Ainslie Racing has released this computer generated artists's impression of what his proposed America's Cup sailing centre in Portsmouth if the scheme gets the go-ahead. Yesterday the Prime Minister pledged £7.5 million support for the project with an additional £1.4 million from the city council.
Video. First he got the Duchess of Cambridge backing him, now he has the Prime Minister too. Sir Ben Ainslie's bid to win back the oldest trophy in sport got a big gust of wind in its sails today, thanks to a multi-million pound grant.
At 10 Downing Street this morning he was promised more than £7 million for his dream to win back the America's Cup. It will bring investment and jobs to Portsmouth too.
Malcolm Shaw spoke to the man himself Sir Ben Ainslie, Portsmouth North MP Penny Mordaunt and Gosport MP Caroline Dinenage.
A spokesman for Ben** **Ainslie Racing said the headquarters would initially employ 90 people with more potential jobs in the supply chain.
He said: "It will become the focal point for the design, construction & development of the team's boats & will also provide sports science & fitness facilities.
Construction work will start immediately and should be completed by May 2015.
Four-time Olympic gold medallist Sir Ben** **Ainslie has been granted £7.5 million by the Government to build a base for his America's Cup team.
The centre to be built in Portsmouth is expected to create 90 jobs and act as an economic boost to the Hampshire city.
Announcing the funding at Downing Street, the prime minister David Cameron said: "Sir Ben** **Ainslie's project is truly fantastic news for Portsmouth and the Solent.
"It will not only build on Portsmouth's global reputation as a centre of marine and maritime excellence but will also deliver a real sporting and economic boost to the UK.
Sir Ben said: "Portsmouth has a great maritime heritage and we felt it was a natural home for the team's permanent base in the UK.
"There is excellent access to the water for the team's training and to host future America's Cup events, with fantastic spectator viewpoints.
Plans by four-time Olympic champion Sir Ben Ainslie to build a new sailing base in Portsmouth for his America's Cup team have been approved by council planners.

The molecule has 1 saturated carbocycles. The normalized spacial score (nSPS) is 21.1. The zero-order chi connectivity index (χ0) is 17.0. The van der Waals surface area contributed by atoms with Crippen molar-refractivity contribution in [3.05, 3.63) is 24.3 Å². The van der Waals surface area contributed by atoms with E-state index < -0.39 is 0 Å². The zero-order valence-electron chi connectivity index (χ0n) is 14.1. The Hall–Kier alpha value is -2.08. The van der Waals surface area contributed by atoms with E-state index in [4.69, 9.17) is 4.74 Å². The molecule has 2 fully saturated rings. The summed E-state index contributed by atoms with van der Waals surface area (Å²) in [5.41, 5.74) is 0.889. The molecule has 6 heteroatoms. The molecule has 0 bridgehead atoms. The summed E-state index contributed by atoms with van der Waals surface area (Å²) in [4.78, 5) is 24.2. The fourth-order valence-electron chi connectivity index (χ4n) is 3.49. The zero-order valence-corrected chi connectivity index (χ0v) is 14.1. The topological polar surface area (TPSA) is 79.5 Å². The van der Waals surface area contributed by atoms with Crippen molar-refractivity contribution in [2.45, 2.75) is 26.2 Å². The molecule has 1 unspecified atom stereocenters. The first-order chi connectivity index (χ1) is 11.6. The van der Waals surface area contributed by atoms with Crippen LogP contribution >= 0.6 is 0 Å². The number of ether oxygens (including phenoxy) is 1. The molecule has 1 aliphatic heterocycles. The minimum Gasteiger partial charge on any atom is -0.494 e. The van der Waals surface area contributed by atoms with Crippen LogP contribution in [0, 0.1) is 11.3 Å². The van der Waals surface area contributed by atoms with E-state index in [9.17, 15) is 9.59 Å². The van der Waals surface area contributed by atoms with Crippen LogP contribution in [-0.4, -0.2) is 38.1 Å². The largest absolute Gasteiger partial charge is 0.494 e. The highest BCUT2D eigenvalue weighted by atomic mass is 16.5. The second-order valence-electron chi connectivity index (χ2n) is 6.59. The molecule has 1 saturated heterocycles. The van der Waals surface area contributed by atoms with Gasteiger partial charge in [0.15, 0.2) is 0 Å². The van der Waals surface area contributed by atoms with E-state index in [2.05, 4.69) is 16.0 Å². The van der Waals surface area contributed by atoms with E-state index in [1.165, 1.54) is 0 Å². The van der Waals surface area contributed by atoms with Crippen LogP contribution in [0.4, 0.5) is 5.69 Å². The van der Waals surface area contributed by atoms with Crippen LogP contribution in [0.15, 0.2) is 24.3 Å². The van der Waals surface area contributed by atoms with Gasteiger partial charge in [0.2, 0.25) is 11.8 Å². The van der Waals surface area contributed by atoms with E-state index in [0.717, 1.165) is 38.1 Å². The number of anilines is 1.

A committee was set up to oppose the building at Camber Dock in Old Portsmouth, which would include high-tech training and medical facilities. Sir Ben believes up to a thousand new jobs could be created by the base - a final decision will be made by the council next month.
Video. It's the world oldest international sporting trophy and today, Sir Ben Ainslie announced he's leading a British challenge for the America's Cup.
The four-time Olympic champion from Lymington wants to base the team in Hampshire and believes it will pump millions of pounds into the local economy. His ambitious plans are receiving Royal support, as David Reilly explains.
We spoke to Sir Ben Ainslie and Portsmouth North MP Penny Mordaunt.
It's called the America's Cup but it all started off the Isle of Wight in 1851 when an a crew from America beat a crew from Hampshire to win what is now the oldest trophy in sport - the Auld Mug.
ORACLE TEAM USA scored its sixth consecutive win in Race 17 of the 34th America’s Cup and lies within one point of Emirates Team New Zealand. The Kiwis have needed just one win to capture the America’s Cup after moving opening a lead of 8-1 last Wednesday, and now lead the series 8-7.
Skipper Jimmy Spithill insists his Oracle Team USA are still the underdogs despite recording their sixth and seventh straight wins to take the America's Cup to a decider against Emirates Team New Zealand.
Spithill's team, with Sir Ben Ainslie as the tactician, have battled back magnificently and won race 17 by 27 seconds and race 18 by 54 seconds to set up a winner-take-all finale on Wednesday evening.
Only twice before in the 162-year history of the competition has there been a winner-take-all race, in 1920 and 1983 respectively
Crowds at the America's Cup park in San Francisco watch the first semi-final